The biothreat identification elements relied on the center's automated miniaturized lab-on-a-chip cartridges, which take advantage of advanced disposable, microfluidic and plastic components, no larger than a credit card. In an airtight lab workstation enclosure, a biothreat sample's chemical signature, such as DNA, is extracted and loaded into a pinhole slot of a small reactor in the cartridge, where a rapid polymerase chain reaction (PCR) can be performed. PCR, working like a DNA photocopier, churns out millions of copies of the sample to provide enough raw DNA material for the pathogen identification.
After the PCR step, a capillary electrophoresis chip is used to separate out the barcode-like DNA fragments and identify the pathogen against a known database of biothreat agents. All of the equipment fits into a mobile van. The whole biothreat identification process was completed on-site and information relayed to emergency response units in less than forty-five minutes.
On a second day of activities involving the Biodesign Institute, Scottsdale Healthcare Osborn became the scene of a triage center for "dirty bomb" victims. In the event of a dirty bomb, a radioactive plume can widely disperse over a metropolitan area. Any response system must be able to measure quickly and accurately an individual's biological damages from low dose radiation exposure (e.g. cell damages and DNA breaks) while accounting for the surge in patient volume.
The center's biodosimetry devices are currently under development through a multi-institute consortium led by Columbia University and which is sponsored by a $25 million grant from the National Institute of Allergy and Infectious Diseases (NIAID) that will develop high-throughput biodosimetry systems and rapid radiation exposure tests for screening large population groups.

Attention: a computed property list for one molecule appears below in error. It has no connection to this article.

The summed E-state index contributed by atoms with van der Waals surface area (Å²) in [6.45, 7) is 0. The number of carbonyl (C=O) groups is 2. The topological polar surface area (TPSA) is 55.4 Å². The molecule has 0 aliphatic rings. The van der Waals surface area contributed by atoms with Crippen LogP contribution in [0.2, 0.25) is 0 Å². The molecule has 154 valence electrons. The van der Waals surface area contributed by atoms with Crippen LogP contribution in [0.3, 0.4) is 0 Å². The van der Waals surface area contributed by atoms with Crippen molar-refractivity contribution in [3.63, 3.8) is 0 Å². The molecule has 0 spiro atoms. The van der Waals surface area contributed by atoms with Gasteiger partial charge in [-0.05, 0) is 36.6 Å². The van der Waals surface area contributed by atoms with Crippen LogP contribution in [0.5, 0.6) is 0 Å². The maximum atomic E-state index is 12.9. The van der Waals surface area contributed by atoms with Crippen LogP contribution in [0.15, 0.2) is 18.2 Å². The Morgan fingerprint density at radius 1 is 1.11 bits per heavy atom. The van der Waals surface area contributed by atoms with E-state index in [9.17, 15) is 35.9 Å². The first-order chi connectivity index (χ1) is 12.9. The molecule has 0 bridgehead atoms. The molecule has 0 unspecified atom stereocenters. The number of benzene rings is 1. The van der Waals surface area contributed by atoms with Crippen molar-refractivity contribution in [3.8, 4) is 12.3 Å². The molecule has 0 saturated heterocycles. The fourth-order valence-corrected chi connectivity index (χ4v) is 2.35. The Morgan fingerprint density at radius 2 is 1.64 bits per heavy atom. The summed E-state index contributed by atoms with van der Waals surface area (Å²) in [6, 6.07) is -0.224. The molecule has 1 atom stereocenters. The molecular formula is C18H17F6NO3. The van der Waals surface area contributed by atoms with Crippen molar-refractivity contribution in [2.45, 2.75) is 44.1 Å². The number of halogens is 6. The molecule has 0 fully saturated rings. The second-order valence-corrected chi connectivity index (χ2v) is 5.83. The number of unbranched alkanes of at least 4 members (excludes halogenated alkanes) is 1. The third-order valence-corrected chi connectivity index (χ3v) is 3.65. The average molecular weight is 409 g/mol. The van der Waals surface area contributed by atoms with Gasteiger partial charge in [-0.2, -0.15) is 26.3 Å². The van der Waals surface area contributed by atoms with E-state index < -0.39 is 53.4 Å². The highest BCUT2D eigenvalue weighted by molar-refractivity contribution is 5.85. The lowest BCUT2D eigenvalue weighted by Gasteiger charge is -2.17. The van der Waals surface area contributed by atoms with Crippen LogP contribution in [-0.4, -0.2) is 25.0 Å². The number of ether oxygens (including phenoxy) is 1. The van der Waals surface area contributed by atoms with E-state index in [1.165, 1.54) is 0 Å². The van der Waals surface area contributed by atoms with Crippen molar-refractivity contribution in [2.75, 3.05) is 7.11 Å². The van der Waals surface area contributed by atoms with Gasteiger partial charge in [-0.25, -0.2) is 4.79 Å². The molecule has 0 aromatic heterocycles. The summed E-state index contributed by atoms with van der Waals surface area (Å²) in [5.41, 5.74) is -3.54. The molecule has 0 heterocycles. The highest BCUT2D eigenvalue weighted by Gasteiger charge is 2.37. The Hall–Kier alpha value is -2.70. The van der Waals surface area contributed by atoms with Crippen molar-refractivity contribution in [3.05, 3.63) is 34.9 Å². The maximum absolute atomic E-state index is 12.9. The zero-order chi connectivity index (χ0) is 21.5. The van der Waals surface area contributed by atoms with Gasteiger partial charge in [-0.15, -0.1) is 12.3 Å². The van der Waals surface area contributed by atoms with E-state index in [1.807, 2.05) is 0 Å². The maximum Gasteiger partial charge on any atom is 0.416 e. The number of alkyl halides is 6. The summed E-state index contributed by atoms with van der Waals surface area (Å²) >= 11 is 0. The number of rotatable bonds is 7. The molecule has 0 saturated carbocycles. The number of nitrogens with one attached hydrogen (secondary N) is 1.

During the Coyote Crisis Campaign, the Biodesign team worked with ASU's College of Design for designing a portable biodosimetry system of reusable tester cartridges, devices, products and procedures to rapidly identify, track and transmit exposure test results to the hospital. Individuals underwent decontamination for exposure and simulated testing and processing of human blood for radiological exposure and treatment. General Dynamics worked with Scottsdale Healthcare and partners to advance a unique application of a patient tracking system called EMTrack.
Following the week's activities, the Coyote Crisis Campaign participants will hold several debriefings to best understand how the stakeholders can better collaborate and leverage external and internal assets to achieve a higher standard of patient care and offer the nation an exemplary alternative to current disaster response operations.
"Our Biodesign team will report the lessons learned from the disaster drill," said Zenhausern. "These will be incorporated into national emergency response efforts to prepare for the next natural disaster or man-made terrorism incident. It is our hope, that by our efforts, we can contribute to better preparedness planning in order to save lives in the event of a future disaster. Next year, our team will plan a possible simulation of its bird flu based systems for assessing pandemic preparedness."
The Biodesign Institute at Arizona State University addresses challenges to human health by integrating research in biology, chemistry, physics, medicine, agriculture, environmental science, electronics, engineering and computing. This bold approach ensures discoveries are rapidly converted into applications and adopted by the private sector. The Biodesign Institute is the largest investment in bioscience research infrastructure in Arizona. For more information, visit www.biodesign.asu.edu.
Materials provided by Arizona State University. Note: Content may be edited for style and length.